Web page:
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India being concerned about the impacts of climate change signed the UNFCCC as early as in June 1992 and ratified it in November 1993. The Ministry of Environment & Forests (MoEF) is the nodal agency for climate change issues in India. India reported its 1st National communication to UNFCCC secretariat in 2004 and the 2nd National communication was submitted in May 2012.

In 2008  the Government of India  released its policy on climate change enshrined in its National Action Plan on Climate Change (NAPCC) having 8 missions - (i) National Solar Mission, (ii) National Mission for Enhanced Energy Efficiency, (iii) National Mission on Sustainable Habitat, (iv) National Water Mission, (v) National Mission for Sustaining the Himalayan Ecosystem, (vi) National Mission for a Green India, (vii) National Mission for Sustainable Agriculture, and (viii) National Mission on Strategic Knowledge for Climate Change. Now the Missions are live, and some of them have launched different programmes and schemes to achieve their objectives.

The National government also has undertaken a voluntary domestic commitment for reducing its emission intensity of GDP by 20-25% by 2020 with respect to 2005, which it hopes to achieve through the missions that are focused on mitigation.

Impacts of climate change manifest locally. Also the point sources of emissions that can be targeted to achieve the domestic goals of reducing emission intensities are spread all across the country in different states. The Indian government through the MoEF has, therefore, directed each state to identify their Climate Change concerns and prepare an Action Plan to combat the local impacts and devise mitigation strategies, taking advantage of the various Missions of the NAPCC. The strategies thus being formulated as a part of the State Action Plan on Climate Change (SAPCC) are as per the state specific circumstances. The SAPCC of every state is required to formulate and prioritize financeable strategies and actions that can be made operational.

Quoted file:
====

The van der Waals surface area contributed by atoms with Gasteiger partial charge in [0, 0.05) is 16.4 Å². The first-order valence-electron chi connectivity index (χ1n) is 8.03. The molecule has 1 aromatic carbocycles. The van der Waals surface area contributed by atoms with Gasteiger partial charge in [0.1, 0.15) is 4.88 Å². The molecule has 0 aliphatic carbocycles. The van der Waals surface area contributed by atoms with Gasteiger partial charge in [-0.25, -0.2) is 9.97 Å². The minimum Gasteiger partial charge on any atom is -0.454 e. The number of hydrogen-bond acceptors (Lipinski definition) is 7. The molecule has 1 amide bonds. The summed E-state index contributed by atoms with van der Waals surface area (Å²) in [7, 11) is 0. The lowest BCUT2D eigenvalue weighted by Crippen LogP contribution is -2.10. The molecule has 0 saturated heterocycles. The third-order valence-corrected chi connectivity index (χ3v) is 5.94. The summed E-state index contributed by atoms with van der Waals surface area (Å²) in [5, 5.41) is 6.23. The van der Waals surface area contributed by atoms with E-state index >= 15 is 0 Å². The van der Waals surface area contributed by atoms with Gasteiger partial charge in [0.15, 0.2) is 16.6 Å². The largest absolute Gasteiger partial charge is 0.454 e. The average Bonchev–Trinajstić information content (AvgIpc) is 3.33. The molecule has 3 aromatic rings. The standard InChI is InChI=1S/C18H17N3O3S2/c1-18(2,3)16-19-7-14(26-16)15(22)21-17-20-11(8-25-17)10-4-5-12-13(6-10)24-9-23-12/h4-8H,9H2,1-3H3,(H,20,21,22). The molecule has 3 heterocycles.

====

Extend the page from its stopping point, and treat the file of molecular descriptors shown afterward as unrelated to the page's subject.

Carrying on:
The SAPCC is the first document of its type, whereby the climate change concerns of the state have been identified and strategies developed for adaptation. However, as science progresses and knowledge expands, the strategies identified in this document will certainly need to evolve.   Therefore, it is essential that this document undergoes review periodically to accommodate the cost effective traditional as well as new and emerging science and technological interventions for adaptation and mitigation in the future.

 References